Most manufacturers are currently or have been involved in some form of lean process. Your company may be well down the path or just starting out, or your customers or suppliers may be going lean. The Lean Enterprise Institute characterizes lean as “creating more value for customers with fewer resources.” In other words, lean maintains a strong focus on both the customer and process efficiency.
Because businesses operate for profit, lean is used as a way of reducing costs; logical business people typically look first to the areas where costs are most visible: manufacturing. As Figures 1 and 2 show, manufacturing-related costs overshadow other business costs in our industry. Both charts use data midpoints for clarity, thus the relative size of the pie segments is approximate. Adhesive and coating companies were chosen since many firms have elements of both.
Defining the Customer
Lean manufacturing usually defines “customer” as existing customers who drive your business processes—but is that the definition that your salespeople use? What about marketing, customer and technical service, and leadership—inclusive of the board of directors?
If the customer is at the center of a lean initiative, defining what a customer is and applying the definition to the whole enterprise is a top priority. In addition, if “creating more value for customers” is the core of the mission, then customers’ voices should guide a company’s lean process. Lean needs to begin with the second-largest pie segment, SG&A (Selling, General, and Administrative costs), because most customer interface occurs within that segment. Lean thinking will have the greatest institutional impact if it emanates from the parts of the company that interface with the customers most. If you do not have a corporate definition of “customer” that everyone uses and understands, you will depress growth and profits.
Defining your customer sounds simple. For many companies, this is anyone that shows an interest in what it sells. A refinement of this definition is anyone willing to spend money for what the company sells. A better definition for a lean company would be “someone who values what we repeatedly deliver as our value proposition.” Those could very well be your current customers, but are they also your future customers?
Are you implementing changes to market channels? Selling direct and through stocking distributors presents unique operational challenges. For example, how are you going to provide distribution-like services for direct accounts? What needs do distributors have that differ from direct accounts? Are you expanding geographically? How do customers in Manila differ from your customers in Minneapolis? How do multiple languages and cultures impact your operations?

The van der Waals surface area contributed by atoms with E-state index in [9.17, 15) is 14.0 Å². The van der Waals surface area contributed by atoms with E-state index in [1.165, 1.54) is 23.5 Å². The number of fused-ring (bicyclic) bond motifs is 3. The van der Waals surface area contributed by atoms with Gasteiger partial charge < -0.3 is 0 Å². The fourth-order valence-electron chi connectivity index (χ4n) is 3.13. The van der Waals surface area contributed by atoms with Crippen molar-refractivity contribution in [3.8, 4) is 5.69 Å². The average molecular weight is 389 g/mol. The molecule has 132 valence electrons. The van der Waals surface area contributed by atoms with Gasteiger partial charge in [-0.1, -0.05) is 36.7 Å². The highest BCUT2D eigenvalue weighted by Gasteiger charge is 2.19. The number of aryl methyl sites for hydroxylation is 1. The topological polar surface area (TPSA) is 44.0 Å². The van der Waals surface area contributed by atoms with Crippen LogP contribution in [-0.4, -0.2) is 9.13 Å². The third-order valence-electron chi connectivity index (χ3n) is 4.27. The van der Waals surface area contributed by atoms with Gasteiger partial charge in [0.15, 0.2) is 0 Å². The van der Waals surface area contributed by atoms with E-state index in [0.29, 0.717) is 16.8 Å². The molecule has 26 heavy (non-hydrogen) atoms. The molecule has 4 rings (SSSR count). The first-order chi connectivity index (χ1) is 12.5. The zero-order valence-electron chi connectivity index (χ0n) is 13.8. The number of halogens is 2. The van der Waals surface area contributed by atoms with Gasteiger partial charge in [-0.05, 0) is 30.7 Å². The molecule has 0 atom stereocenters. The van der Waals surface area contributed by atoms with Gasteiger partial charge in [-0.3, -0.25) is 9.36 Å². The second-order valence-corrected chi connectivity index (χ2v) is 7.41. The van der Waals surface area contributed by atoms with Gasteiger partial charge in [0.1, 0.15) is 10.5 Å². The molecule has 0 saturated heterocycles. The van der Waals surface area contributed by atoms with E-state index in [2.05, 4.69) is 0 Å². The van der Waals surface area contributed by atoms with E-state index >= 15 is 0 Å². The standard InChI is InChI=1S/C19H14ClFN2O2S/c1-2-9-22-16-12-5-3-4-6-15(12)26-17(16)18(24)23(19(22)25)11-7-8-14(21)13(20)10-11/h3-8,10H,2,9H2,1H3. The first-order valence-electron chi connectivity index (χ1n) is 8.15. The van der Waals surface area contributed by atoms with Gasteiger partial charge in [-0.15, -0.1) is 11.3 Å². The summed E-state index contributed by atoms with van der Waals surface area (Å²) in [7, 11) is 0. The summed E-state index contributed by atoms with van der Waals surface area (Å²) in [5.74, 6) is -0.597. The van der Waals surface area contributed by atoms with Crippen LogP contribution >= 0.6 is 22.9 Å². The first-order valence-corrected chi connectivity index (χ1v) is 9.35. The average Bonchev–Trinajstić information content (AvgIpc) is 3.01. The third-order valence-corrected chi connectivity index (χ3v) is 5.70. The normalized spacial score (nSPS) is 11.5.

Listening to the Customer
For the sake of brevity, let us assume that you have clearly defined both your current and future customer (prospect). We are done—congratulations! Everyone can listen to the voice of the customer because we know who they are! Not so fast. Who is speaking for your customer? Purchasing, Engineering, Production and Receiving departments all do, but who is doing the listening for you, and how do you collect and process the information? How often? Which voice is the loudest?
Engineering wants the “best” product, but Purchasing wants the “cheapest” product, and Production wants the exact same properties every time. How do you weigh these factors to provide the best value? Lean processes applied to the interface with the customer will help you bring clarity and actionable steps to the voice of the customer.
If you think this article asked more questions than it provided answers, you are exactly right. We must ask questions to get the answers we need to meet customer needs with “fewer resources.” Inefficiencies in your customer acquisition and retention process will create inefficiencies in your manufacturing and fulfillment operations.
Build your lean initiative on the foundation of your customers’ voices, and you will drive growth by meeting customer needs better and faster. Define all terminology that guides your business decisions to minimize the inefficiencies of misunderstanding and misdirection and increase profits. Your crisis management skills may start to rust, but your stakeholders will be much happier.
Any views or opinions expressed in this column are those of the author and do not represent those of ASI, its staff, Editorial Advisory Board or BNP Media.